Deep in the barren, inhospitable ice fields of Antarctica, 6,600 miles from their balmy, palm-shaded home port in Goa, Indian scientists are making a political point for the Third World.
While carrying out meteorological and geological experiments in the name of science, the team is building what will eventually become the second permanently manned research station in the 5.5 million-square-mile continent.
Although its government sponsors deny any territorial aspirations in the vast southern land mass, the team is acquiring the credentials needed for India to join an exclusive club of nations that someday may determine how Antarctica's enormous mineral and energy resources are divided.
The point the scientists are making on the ground in a lonely, wind-swept colony they dubbed "the southern Ganges," is the same made last year in the Indian Parliament by Prime Minister Indira Gandhi when she said, "We do not subscribe to the view that only a very few rich countries have the right to such uninhabited, secluded places."
The name itself symbolizes India's stake in Antarctica and its underground riches, harkening back to an old geological theory that 200 million years ago India, Africa and Antarctica were joined in a single land mass that broke up and drifted apart in a violent shifting of the earth's surface.
While accumulating valuable data and setting up a permanent station, the 28-member research team is meeting the qualifications of "substantial scientific research activity" needed for India to join the consultative committee of the 14 signatory nations of the 1959 Antarctica Treaty.
A debate is underway in the government over whether India should sign the treaty and seek membership on the consultative committee--warily regarded as "the club" by most of the Third World--or whether it should assert the same principle of non-exclusivism that is its basis for refusing to sign the Nuclear Nonproliferation Treaty, and thereby preserve its options for future territorial claims.
"It is a political decision that of course will be made only at the highest level. At the moment, we are interested only in science, and this is a paradise for scientists that cannot be found anywhere else," said S. Z. Qasim, secretary of the Department of Ocean Development and the leader of India's first exploratory expedition to Antarctica in 1981.
Third World concern that the Antarctica Treaty members--most of them developed nations--may decide among themselves how to divide Antarctica's riches has not been lessened by a series of meetings held by the consultative committee to discuss control of exploitation of the continent's mineral resources.
The treaty nations are scheduled to meet later this month in Wellington, New Zealand, to discuss controls of exploration and mining of energy resources. They are: the United States, the Soviet Union, Great Britain, France, Japan, Australia, Norway, Belgium, South Africa, New Zealand, Poland, West Germany, Argentina and Chile.
The United States has estimated that Antarctica holds 50 billion barrels of oil and 115 trillion cubic feet of natural gas, as well as probably the world's largest coal field and huge iron and uranium deposits.
Gandhi's only stated preference so far has been for the world to declare Antarctica a "common heritage of mankind," with its riches available to all of humanity, of which India constitutes 20 percent and presumably would claim a proportionate share.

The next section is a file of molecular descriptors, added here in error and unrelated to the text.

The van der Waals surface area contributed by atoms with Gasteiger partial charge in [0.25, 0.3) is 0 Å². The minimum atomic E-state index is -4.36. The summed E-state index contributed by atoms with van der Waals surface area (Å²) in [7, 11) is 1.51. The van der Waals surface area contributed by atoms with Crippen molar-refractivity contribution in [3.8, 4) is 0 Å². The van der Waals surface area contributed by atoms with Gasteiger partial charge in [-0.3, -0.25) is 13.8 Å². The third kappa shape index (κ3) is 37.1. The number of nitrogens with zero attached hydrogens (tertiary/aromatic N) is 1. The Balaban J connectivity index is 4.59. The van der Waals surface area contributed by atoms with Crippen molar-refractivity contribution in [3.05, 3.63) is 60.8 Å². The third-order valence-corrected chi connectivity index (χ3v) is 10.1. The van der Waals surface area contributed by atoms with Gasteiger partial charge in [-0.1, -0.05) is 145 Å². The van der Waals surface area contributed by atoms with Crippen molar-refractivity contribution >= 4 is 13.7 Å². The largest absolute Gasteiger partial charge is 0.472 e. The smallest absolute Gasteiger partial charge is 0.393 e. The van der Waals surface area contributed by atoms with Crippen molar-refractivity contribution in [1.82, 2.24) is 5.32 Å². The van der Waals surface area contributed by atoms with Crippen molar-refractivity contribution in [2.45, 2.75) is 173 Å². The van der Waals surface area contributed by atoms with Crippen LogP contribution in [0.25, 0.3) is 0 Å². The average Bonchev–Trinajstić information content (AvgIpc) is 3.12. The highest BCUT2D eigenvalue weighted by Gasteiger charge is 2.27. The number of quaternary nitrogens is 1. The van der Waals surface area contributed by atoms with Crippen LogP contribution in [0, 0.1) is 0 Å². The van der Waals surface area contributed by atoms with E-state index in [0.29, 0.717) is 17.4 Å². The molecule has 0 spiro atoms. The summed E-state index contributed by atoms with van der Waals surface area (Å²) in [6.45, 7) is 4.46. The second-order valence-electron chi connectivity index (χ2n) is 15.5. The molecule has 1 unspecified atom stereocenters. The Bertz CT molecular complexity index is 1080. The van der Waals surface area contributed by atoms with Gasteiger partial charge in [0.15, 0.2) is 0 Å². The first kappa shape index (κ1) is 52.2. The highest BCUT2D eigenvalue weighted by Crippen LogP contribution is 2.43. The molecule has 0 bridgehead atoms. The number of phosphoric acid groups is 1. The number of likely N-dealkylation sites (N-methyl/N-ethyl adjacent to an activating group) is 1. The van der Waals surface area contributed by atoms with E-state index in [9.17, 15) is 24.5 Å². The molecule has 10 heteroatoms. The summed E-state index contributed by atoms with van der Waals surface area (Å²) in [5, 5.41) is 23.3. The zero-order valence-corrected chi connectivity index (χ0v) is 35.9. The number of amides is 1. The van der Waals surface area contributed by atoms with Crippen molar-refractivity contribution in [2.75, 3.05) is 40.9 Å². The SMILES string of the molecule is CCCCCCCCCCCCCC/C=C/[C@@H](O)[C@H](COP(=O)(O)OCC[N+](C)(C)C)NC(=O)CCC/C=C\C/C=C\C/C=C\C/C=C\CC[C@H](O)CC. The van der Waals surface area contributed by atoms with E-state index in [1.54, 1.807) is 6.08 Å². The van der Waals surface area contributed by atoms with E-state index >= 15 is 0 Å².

But the principle of common heritage, mired so deeply in the continuing acrimony of the Law of the Seas debate over seabed mining, is viewed warily by many Third World countries, who interpret the term as a mask for exploitation by the industrialized nations.
Although it is not yet on the agenda, the issue is likely to be raised during the seventh Nonaligned Movement summit that will be held here next month.
Also likely to be at issue is the vast quantity of krill, a shrimp-like crustacean rich in protein that could become an important addition to the food resources of India and other heavily populated Third World nations.
But for the time being, India's only exploitation of the vast Antarctica has been of knowledge, and in the opinion of Qasim, an oceanographer, that is enough.
Sailing on a chartered Norwegian icebreaker, the Polar Circle, on the first expedition in December 1981, Qasim's research team had not even reached its destination when it discovered a 3,500-foot underwater mountain, which was immediately named Mt. Indira in honor of the prime minister.
Setting up its "southern Ganges" station on land claimed by Norway in 1939, the Indian team began a series of experiments that Qasim said yielded valuable data that had practical use for India.
For example, he said, Antarctica's meteorological influence on streams of warm and cold water in the earth's oceans could be the key to weather patterns on the Subcontinent, particularly the monsoon rains that are so vital to agriculture here.
The team also conducted experiments in glaciology, did geographic and seismic surveys, studied birds and animals and conducted numerous other research projects, Qasim said.
The second expedition, which left late in December and will return in four months, will conduct similar experiments, and will also survey a 10,000-foot airstrip and erect two prefabricated shelters for use as a permanent station sometime in 1985. Only the Soviet Union has a year-around station in Antarctica, while other nations leave their stations unattended during the severe winter from April to September.
Until the scientists gain more expertise in living and working in the harsh Antarctica, Qasim said, he will not place a permanently manned station there.
In the meantime, Gandhi and her counselors will grapple with the question of how to turn a $2 million exercise in national prestige into an assurance of an Indian stake in the riches that the forbidding Antarctica will someday yield.